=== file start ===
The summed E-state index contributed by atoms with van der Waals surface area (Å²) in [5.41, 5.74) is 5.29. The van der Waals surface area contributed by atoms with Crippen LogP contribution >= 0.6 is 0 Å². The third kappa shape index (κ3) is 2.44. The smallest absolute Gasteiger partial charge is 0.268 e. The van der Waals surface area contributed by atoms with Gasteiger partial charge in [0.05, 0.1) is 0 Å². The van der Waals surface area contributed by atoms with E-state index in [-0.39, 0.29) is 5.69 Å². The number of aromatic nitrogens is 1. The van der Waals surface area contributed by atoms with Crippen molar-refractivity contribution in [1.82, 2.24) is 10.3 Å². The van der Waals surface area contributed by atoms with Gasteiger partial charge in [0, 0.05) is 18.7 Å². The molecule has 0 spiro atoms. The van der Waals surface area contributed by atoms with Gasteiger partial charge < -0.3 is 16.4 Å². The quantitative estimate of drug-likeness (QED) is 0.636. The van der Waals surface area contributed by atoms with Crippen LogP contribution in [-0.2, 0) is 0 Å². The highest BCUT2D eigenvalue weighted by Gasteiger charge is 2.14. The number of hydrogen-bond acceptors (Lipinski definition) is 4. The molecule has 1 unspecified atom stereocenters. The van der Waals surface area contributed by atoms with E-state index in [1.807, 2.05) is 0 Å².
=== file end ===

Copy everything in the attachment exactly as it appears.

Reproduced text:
The summed E-state index contributed by atoms with van der Waals surface area (Å²) in [5.41, 5.74) is 5.29. The van der Waals surface area contributed by atoms with Crippen LogP contribution >= 0.6 is 0 Å². The third kappa shape index (κ3) is 2.44. The smallest absolute Gasteiger partial charge is 0.268 e. The van der Waals surface area contributed by atoms with Gasteiger partial charge in [0.05, 0.1) is 0 Å². The van der Waals surface area contributed by atoms with E-state index in [-0.39, 0.29) is 5.69 Å². The number of aromatic nitrogens is 1. The van der Waals surface area contributed by atoms with Crippen molar-refractivity contribution in [1.82, 2.24) is 10.3 Å². The van der Waals surface area contributed by atoms with Gasteiger partial charge in [0, 0.05) is 18.7 Å². The molecule has 0 spiro atoms. The van der Waals surface area contributed by atoms with Gasteiger partial charge < -0.3 is 16.4 Å². The quantitative estimate of drug-likeness (QED) is 0.636. The van der Waals surface area contributed by atoms with Crippen LogP contribution in [-0.2, 0) is 0 Å². The highest BCUT2D eigenvalue weighted by Gasteiger charge is 2.14. The number of hydrogen-bond acceptors (Lipinski definition) is 4. The molecule has 1 unspecified atom stereocenters. The van der Waals surface area contributed by atoms with E-state index in [1.807, 2.05) is 0 Å².